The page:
Tag Archives: NHS

£5.5m DOH fund to improve hospice facilities across the East of England

Norfolk Hospice gets go-ahead after Government cash boost for care

ANDREW PAPWORTH Thursday, April 11, 2013
9:33 AM

A new hospice designed to meet Norfolk’s growing need for end-of-life care has today been given the green light thanks to a £510,000 government grant.

The money, part of a £5.5m Department of Health fund to improve hospice facilities across the East of England, means The Norfolk Hospice, Tapping House can now confirm it will go ahead with its long-awaited multi-million pound facility near the A148 at Hillington.

Richard Shaw, chief executive of the charity, said the new site is needed to meet the county’s ever-increasing demand for palliative care amid warnings that many people are not getting the care they need.

It is not fair to do this to patients with dementia!

Care home residents with dementia sent to A&E alone

Care homes are increasingly leaving residents with dementia on their own in hospital. Why is this happening?


Lynne Wallis’s 90-year-old mother, Madge, who was sent to A&E in acute pain, alone and without her hearing aid or dentures.

My mother Madge, 90, who has mild vascular dementia – she knows who the prime minister is but can’t remember what she had for lunch – has had several health problems since living in care homes. Most have gone undetected until I have noticed and alerted staff, after which a doctor has been called or, more usually, she has gone straight to A&E. Her undetected health problems have ranged from gout to acute urinary infections to a vascular dementia “episode”, the equivalent of a small stroke – it was me who noticed her speech was slurred and her motor skills impaired, not her carers.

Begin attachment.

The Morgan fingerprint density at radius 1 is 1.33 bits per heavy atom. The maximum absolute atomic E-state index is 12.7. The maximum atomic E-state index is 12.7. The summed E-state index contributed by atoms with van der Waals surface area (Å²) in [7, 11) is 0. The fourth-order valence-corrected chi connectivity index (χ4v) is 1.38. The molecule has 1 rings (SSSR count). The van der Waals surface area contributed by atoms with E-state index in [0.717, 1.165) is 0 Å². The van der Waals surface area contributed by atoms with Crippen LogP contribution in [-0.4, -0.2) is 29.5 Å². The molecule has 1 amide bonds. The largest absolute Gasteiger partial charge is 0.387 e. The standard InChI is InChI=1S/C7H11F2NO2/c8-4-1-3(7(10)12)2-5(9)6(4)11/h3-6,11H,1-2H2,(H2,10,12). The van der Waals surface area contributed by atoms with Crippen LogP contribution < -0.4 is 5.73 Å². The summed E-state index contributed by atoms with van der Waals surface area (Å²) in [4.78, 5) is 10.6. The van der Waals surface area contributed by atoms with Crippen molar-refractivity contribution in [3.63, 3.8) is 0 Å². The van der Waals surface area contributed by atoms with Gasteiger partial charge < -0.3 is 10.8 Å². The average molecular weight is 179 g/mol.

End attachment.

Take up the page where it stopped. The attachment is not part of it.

The four care homes Madge has lived in since 2005 have all sent residents alone in ambulances to hospital, which means those with dementia or severe memory problems – 80% of all care-home residents according to research by the Alzheimer’s Society – are confused about why they are there, with no one to advocate for them, get them a cup of tea or take them to the loo. The wait in A&E can be as long as five hours, a very long time for any elderly person to be alone in a stressful environment, never mind for someone with dementia.

The NHS changes today

NHS structure changes come into force

By Nick Triggle Health correspondent

Doctor's equipment, a sphygmomanometer and stethoscope The changes have proved extremely controversial

Government reforms of the NHS in England have come into force and health leaders warn of a tough year ahead.

Monday marks the first day of the new structures.

GP-led groups have taken control of local budgets and a new board, NHS England, has started overseeing the day-to-day running of services.

The NHS Confederation said the reforms represented a big opportunity but should not be seen as a “silver bullet” for the challenges ahead.

Mike Farrar, chief executive of the confederation, which represents health managers, said the squeeze on finances and the need to rebuild public confidence after the Stafford Hospital scandal meant the NHS was facing a critical period.